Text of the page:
Monday, July 15, 2013
07.15.2013 - 07.15.2013
We met for breakfast extra early, 7 am in the dining room of the hotel in Pursat. After having breakfast we went upstairs to get our bags to head back to the village. Anything we didn't need to bring, we left there until we return in four days on Friday. This was also when I finally was sending my postcards out with Leah's kind assistance. She is the Director of HOPE in Pursat, Cambodia and Leah has made us most welcome and most comfortable since arriving in Cambodia. Her thoughtfulness and kindness are abundant.
After we loaded up the van I went with Leah and Kailey to a grocery/drugstore to purchase cookies as I wanted to bring cookies for the children in the village. If I could have, I would have baked for them, you know I would have. Baking 20 dozen or more cookies isn't a big stretch for me. I can do it in one evening and have done so previously. I bought a lot of oreos which come in the original flavour, strawberry and chocolate, also chocolate chip and wafer cookies. Durian flavour. I got talked out of that flavour but it was a thought, albeit brief. I bought 16 packages of cookies plus a tin of snacks and the cost was $53,700 in Khmer money which translated to about $13.45 Canadian. It would have cost double the money back in Vancouver, at least that. It was at this point that Leah bid us a cheery goodbye and that she would see us later.
Back to the van and then we were off on our 1 hour and 20 minute trip back to the village. Smooth flat roads soon led to the bumpy and windy rusty coloured dirt roads. Too hard to really sleep as the bumps were frequent. When we got back to the village we all just wanted to find our kids. Our kids, how is that, after just a short time, only a week in Cambodia and only four days spent in the village and we were all foreever changed by the amazing children here. I was told that the kids would be amazing and they have proved to be nothing but.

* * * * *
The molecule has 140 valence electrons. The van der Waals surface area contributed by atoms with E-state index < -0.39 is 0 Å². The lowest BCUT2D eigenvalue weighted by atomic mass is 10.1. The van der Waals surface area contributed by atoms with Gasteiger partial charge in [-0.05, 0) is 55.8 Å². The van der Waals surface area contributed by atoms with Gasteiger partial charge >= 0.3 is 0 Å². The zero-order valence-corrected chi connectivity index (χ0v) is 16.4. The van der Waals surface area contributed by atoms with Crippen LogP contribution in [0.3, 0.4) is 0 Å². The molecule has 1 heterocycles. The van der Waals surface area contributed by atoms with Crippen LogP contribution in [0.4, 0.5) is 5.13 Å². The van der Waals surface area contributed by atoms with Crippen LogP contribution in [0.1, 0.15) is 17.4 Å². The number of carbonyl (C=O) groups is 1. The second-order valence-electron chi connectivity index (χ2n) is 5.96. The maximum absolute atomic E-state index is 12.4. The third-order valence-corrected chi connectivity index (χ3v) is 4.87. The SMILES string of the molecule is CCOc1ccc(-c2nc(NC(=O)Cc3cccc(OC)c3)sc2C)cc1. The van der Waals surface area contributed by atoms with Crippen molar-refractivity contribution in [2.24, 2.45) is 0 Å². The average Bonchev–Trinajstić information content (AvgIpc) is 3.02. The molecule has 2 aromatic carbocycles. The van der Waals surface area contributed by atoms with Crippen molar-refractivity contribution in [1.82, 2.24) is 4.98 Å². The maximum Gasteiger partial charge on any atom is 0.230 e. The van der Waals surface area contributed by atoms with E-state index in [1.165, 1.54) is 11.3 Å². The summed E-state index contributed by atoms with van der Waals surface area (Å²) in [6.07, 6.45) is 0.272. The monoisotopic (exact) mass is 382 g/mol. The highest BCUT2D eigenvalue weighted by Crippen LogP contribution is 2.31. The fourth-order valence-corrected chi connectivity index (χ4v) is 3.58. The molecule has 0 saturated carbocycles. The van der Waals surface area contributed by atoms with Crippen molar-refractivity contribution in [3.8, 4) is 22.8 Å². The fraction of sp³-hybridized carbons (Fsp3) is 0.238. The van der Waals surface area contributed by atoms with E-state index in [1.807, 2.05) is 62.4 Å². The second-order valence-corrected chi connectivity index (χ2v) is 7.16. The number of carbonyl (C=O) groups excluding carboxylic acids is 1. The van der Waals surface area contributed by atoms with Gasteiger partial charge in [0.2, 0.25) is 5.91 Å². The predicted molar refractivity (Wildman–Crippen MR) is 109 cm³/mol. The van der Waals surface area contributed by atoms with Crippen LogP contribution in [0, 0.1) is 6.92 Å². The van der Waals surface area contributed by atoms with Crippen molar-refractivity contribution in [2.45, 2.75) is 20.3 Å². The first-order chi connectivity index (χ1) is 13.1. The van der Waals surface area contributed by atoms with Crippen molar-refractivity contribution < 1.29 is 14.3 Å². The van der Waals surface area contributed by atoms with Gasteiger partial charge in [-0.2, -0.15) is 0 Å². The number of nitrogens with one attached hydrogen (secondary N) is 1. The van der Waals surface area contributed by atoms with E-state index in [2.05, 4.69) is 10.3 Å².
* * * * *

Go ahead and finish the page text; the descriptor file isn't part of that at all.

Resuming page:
After we unloaded our things and got back to our room and put things away, it was back to our familiar routine. Sunscreen, bug spray, sunglasses and a hat. A swig of water and a bathroom break and it was time to get started painting. We were going to be painting all the shutters and doors today for the school. A high gloss enamel grey paint. It started out quite enjoyable as we were first at the back of the school enjoying the cool air and being in the shade. We painted for a few hours, backs and fronts of doors as well as the rebars that were installed in each window. The painting was quite enjoyable as there was a comaderie about it. Like sitting around the kitchen table over coffee and cookies. We all talked to each other about different topics. Often times the topics were serious and quite deep. There was a lot of laughter, joking and singing thanks to Kailey who was like having a personal radio. Name the tune and she could sing just about all of them.
Some of us had met in person at the end of March at the HOPE fundraiser held at the Trade and Convention Centre. Two of our team mates we only met in person the day we were flying out from Vancouver. After being together for a week now, there is an intimacy. We have all shared stories of our lives, the tough parts, the struggles, the joy and the happiness. Some pretty heavy conversation with people that we barely knew or had just met a short time ago. We will forever be bound together by this amazing experience. It was chance and fate that brought us all together and we have all learned from each other so far. To call us a team is appropriate as we have each others backs. When someone needs sunscreen there are offers from others, bug spray ditto, need a hair tye, nail clipper, saline solution or hydrocortisone cream, it's all available, and often in my suitcase. I like to travel prepared. You have to when you are out in the middle of nowhere. It's not like you can go to the corner store to get things.